16 April 2012

Judge rejects UK immigration change

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The UK's most senior immigration judge has delivered a ruling which directly contradicts with the Home Secretary Theresa May's promised changes to limit the use of the 'right to private and family life' clause in the European Convention on Human Rights.

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Home Secretary Theresa May's attempt to limit the exploitation of the right to family life has falled at the first hurdle.

Mrs May said last week she would make altering UK immigration law to prevent abuse of the clause a priority.

"By the summer, I will have changed the immigration rules so that we can end the abuse of the right to a family life," said Mrs May.

The right to a family life has been used by several illegal immigrants convicted of crimes in recent weeks in cases that have attracted intense amounts of criticism and scrutiny. Mrs May claims she gets "as frustrated as anybody when I see somebody who should not be in this country remaining in this country".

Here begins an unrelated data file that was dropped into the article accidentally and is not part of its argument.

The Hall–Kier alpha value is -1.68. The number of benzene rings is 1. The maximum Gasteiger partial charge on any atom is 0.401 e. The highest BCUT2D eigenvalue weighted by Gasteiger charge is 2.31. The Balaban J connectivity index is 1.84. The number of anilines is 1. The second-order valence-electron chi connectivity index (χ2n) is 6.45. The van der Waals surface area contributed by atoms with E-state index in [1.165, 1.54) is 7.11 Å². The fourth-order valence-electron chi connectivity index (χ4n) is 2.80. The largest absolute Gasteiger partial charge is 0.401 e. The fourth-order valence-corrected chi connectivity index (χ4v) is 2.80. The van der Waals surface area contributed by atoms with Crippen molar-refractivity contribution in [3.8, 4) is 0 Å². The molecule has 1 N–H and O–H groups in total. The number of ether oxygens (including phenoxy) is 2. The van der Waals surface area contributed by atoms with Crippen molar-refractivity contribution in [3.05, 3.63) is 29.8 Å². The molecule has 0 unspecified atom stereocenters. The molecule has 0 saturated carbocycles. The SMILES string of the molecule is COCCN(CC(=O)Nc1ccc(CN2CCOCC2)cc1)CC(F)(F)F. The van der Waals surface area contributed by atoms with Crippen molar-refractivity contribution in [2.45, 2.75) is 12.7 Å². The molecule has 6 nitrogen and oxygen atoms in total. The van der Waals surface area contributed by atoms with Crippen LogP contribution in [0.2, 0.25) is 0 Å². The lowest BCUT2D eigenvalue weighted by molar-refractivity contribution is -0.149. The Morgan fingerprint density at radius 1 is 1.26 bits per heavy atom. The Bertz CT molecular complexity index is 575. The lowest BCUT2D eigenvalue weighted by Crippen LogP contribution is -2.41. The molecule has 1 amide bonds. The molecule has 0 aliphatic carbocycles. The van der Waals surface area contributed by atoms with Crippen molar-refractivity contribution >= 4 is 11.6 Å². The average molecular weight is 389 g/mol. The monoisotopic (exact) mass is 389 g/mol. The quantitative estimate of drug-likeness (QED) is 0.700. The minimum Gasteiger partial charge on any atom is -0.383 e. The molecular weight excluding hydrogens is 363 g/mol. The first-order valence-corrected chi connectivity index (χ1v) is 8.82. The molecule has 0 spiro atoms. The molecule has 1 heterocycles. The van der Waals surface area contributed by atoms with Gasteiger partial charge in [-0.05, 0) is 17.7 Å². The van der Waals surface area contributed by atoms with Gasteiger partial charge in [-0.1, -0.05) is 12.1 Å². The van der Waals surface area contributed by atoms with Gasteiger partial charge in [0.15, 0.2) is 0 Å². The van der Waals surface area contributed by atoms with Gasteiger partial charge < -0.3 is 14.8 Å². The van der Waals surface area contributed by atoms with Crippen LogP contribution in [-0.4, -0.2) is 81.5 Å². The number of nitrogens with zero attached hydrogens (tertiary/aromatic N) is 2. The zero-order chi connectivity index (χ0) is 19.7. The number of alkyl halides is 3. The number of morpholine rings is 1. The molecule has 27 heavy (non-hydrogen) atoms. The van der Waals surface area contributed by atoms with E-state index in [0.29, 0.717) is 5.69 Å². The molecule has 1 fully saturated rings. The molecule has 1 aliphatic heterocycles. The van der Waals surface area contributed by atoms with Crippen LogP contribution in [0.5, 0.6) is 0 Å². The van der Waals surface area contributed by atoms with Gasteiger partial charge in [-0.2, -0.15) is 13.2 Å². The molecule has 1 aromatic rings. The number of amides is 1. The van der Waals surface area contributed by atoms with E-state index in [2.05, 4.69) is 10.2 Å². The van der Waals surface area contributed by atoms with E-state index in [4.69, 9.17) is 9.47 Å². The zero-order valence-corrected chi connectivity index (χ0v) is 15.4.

Mrs May had pledged to ensure that the right could only be used in 'exceptional cases'. However, in what looks set to be a landmark case, the president of the Immigration and Asylum Chamber, Mr Justice Blake, has ruled that a 'settled migrant' could only be deported in instances where there were 'very serious reasons' to do so.

Mr Justice Blake's recommendation, that having a child or a partner in the UK or having lived here from a young age can strengthen an applicant’s case, a remarkably similar to the current rule.

The judge also marked his ruling as 'reported determination' which will see his decision used by other judges in a variety of immigration cases.

Mr Justice Blake's decision, in the case of a Pakistani convicted of burglary and drug dealing, is likely to spark further debate on the controversial issue.

A spokesperson for the Home Office reiterated the Government's determination to have the rules successfully updated by the summer.

"Too often Article 8 [the right to private a family life] has been used by criminals to dodge deportation and by this summer the Government will have in place new immigration rules which will end this abuse."


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